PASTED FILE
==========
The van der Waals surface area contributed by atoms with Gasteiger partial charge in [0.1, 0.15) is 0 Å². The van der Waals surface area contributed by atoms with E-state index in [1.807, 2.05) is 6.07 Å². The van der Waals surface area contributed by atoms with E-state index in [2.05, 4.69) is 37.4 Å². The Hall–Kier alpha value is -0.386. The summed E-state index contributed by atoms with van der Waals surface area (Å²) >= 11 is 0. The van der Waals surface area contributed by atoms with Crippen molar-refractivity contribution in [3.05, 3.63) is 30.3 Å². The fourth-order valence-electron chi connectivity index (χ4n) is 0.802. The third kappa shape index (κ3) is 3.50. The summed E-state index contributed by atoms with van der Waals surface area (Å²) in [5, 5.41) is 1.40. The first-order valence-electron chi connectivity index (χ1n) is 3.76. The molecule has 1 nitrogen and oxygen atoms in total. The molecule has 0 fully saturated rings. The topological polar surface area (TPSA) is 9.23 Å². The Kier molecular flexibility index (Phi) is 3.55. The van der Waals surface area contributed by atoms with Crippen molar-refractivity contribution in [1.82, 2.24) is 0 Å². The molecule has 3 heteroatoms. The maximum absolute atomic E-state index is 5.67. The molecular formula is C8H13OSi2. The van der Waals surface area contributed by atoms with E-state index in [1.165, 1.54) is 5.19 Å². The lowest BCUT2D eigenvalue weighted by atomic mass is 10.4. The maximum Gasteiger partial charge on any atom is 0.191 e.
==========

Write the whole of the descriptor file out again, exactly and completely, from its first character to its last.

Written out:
The van der Waals surface area contributed by atoms with Gasteiger partial charge in [0.1, 0.15) is 0 Å². The van der Waals surface area contributed by atoms with E-state index in [1.807, 2.05) is 6.07 Å². The van der Waals surface area contributed by atoms with E-state index in [2.05, 4.69) is 37.4 Å². The Hall–Kier alpha value is -0.386. The summed E-state index contributed by atoms with van der Waals surface area (Å²) >= 11 is 0. The van der Waals surface area contributed by atoms with Crippen molar-refractivity contribution in [3.05, 3.63) is 30.3 Å². The fourth-order valence-electron chi connectivity index (χ4n) is 0.802. The third kappa shape index (κ3) is 3.50. The summed E-state index contributed by atoms with van der Waals surface area (Å²) in [5, 5.41) is 1.40. The first-order valence-electron chi connectivity index (χ1n) is 3.76. The molecule has 1 nitrogen and oxygen atoms in total. The molecule has 0 fully saturated rings. The topological polar surface area (TPSA) is 9.23 Å². The Kier molecular flexibility index (Phi) is 3.55. The van der Waals surface area contributed by atoms with Crippen molar-refractivity contribution in [1.82, 2.24) is 0 Å². The molecule has 3 heteroatoms. The maximum absolute atomic E-state index is 5.67. The molecular formula is C8H13OSi2. The van der Waals surface area contributed by atoms with E-state index in [1.165, 1.54) is 5.19 Å². The lowest BCUT2D eigenvalue weighted by atomic mass is 10.4. The maximum Gasteiger partial charge on any atom is 0.191 e.